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Role of interleukin-1β in the pathogenesis of diabetic retinopathy
  1. R A Kowluru,
  2. S Odenbach
  1. Kresge Eye Institute, Wayne State University, Detroit, MI, USA
  1. Correspondence to: Professor R A Kowluru Kresge Eye Institute, Wayne State University, Detroit, MI 48201, USA; rkowlurumed.wayne.edu

Abstract

Aim: To examine the role of cytokine interleukin-1β (IL-1β) in retinal capillary cell death in diabetes.

Methods: The effect of glucose on the expression of IL-1β was measured in the bovine retinal endothelial cells. The role of IL-1β in the accelerated endothelial cell loss was determined by investigating the effect of human recombinant IL-1β on their apoptosis in normal and high glucose conditions, and was confirmed using interleukin-1 receptor antagonist (IL-1ra).

Results: High glucose increased IL-1β expression by 60% compared with cells incubated in 5 mM glucose (p<0.05). Incubation of cells with IL-1β increased NO levels by about 80% and activated NF-κB by 40%. In the same cells apoptosis was increased by 70% and caspase-3 activity was increased by 40%. Supplementation of IL-1β in 20 mM glucose medium further increased nitric oxide and NF-κB, and accelerated apoptosis, and addition of IL-1ra significantly decreased glucose induced abnormalities and apoptosis.

Conclusions: IL-1β accelerates apoptosis of retinal capillary cells via activation of NF-κB, and the process is exacerbated in high glucose conditions. These studies suggest a possible role of IL-1β in the development of retinopathy in diabetes, and offer a possible rationale to test IL-1β receptor antagonists to inhibit the development of diabetic retinopathy.

  • IL, interleukin
  • iNOS, inducible nitric oxide synthase
  • NO, nitric oxide
  • cytokines
  • diabetic retinopathy
  • endothelial cells
  • interleukin-1
  • IL, interleukin
  • iNOS, inducible nitric oxide synthase
  • NO, nitric oxide
  • cytokines
  • diabetic retinopathy
  • endothelial cells
  • interleukin-1

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Retinopathy is the most devastating ocular complication of diabetes. Experimental evidence has suggested that continued hyperglycaemia is the initiating event in the development of retinopathy. A variety of biochemical sequelae of hyperglycaemia have been postulated to contribute to the development of retinopathy, but it has been difficult to show convincingly their causal relation.1–4 Recent studies have shown that the pathogenesis of diabetic retinopathy shares similarities with a chronic inflammatory disease. Increased levels of cytokines, including interleukin-1β (IL-1β), IL-6, and IL-8 are detected in the vitreous fluid of the patients with proliferative diabetic retinopathy,5,6 and in the retina from diabetic rats.7 In retinal ischaemia reperfusion injury, the expression of IL-1β is dramatically upregulated in the glial cells, endothelial cells, and neutrophils recruited into the retina.8 The abnormalities similar to those observed in retinal ischaemia reperfusion are present in the retina in diabetes, suggesting that this inflammatory cytokine might play an important role in the pathogenesis of diabetic retinopathy. Early in the course of the development of diabetic retinopathy in humans and animals, retinal capillary cells undergo accelerated apoptosis, and this can be seen before any histopathology is yet apparent.9 Apoptotic cells themselves can become procoagulant in diabetes, and that itself could create a proinflammatory environment.10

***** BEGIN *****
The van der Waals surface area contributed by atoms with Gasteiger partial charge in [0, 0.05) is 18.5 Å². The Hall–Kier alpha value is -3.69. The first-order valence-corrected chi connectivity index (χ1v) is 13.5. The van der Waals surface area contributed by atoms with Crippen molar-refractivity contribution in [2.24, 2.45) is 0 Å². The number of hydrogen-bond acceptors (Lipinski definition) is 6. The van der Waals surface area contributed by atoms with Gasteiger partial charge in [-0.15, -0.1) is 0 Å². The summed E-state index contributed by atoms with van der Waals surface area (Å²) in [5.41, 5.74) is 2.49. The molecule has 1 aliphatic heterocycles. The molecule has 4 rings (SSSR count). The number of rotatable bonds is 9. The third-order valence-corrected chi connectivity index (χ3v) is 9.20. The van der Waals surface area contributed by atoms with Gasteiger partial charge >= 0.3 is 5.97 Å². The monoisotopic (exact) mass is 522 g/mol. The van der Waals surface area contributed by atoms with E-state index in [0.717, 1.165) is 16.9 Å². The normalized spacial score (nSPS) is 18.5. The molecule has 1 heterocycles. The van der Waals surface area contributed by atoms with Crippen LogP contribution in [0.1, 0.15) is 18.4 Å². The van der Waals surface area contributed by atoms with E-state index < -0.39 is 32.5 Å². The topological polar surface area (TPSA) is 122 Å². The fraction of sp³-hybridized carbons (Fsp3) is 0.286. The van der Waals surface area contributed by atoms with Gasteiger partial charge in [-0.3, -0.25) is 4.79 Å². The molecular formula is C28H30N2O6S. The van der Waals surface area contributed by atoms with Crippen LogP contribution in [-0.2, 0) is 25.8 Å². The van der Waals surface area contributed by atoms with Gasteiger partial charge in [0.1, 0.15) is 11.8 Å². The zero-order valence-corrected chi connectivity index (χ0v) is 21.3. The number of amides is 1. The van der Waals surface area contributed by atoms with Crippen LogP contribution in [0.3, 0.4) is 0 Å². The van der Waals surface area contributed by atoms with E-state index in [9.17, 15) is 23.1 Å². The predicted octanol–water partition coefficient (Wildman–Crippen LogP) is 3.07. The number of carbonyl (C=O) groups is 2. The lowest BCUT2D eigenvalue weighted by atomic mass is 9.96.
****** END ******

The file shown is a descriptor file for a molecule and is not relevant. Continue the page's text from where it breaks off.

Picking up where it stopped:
IL-1β exerts its effects by inducing expression of many genes whose promoters are regulated through complex interactions with transcription factors such as nuclear factor NF-κB and AP1.11,12 Recent studies have shown that NF-κB activation in retinal pericytes is responsible for their hyperglycaemia induced accelerated loss observed in diabetic retinopathy.13 We have shown that the activation of retinal NF-κB in diabetes is an early event in the development of retinopathy, and NF-κB remains active when the retinal capillary cell death is accelerating, and histopathology is developing.14 However, the involvement of IL-1β in the pathogenesis of diabetic retinopathy remains to be established.

The present study was undertaken to examine the possible role of IL-1β in retinal capillary cell death in diabetes. The expression of IL-1β was measured in the retinal endothelial cells exposed to high glucose, and the role of IL-1β in the accelerated capillary cell loss was determined by investigating the effect of exogenous IL-1β on their apoptosis in normal and high glucose conditions. To confirm the involvement of IL-1β in accelerated apoptosis, the effect of neutralisation of IL-1β by antibody against IL-1β (IL-1ab) or by IL-1β receptor antagonist (IL-1ra) was also investigated.

METHODS

Capillary cells

Endothelial cells were prepared from bovine retina as described earlier.14–17 The cells were grown to 80% confluence in petri dishes coated with 0.1% gelatin in Dulbecco’s Modified Eagle Medium (DMEM) containing 10% fetal calf serum (heat inactivated), 10% Nu serum, heparin (50 μg/ml), endothelial growth supplement (25 μg/ml), and antibiotic/antimycotic in an environment of 95% O2 and 5% CO2. Confluent cells from fourth to seventh passage were split and incubated under normal glucose (5 mM glucose) or high glucose (20 mM glucose) conditions for 1–10 days in the presence or absence of human recombinant IL-1β (0–10 ng/ml, R&D Systems, Minneapolis, MN, USA). Control incubations containing 20 mM mannitol were run simultaneously to rule out the effect of increased osmolarity. Each experiment was repeated with at least three separate cell preparations.

Western blot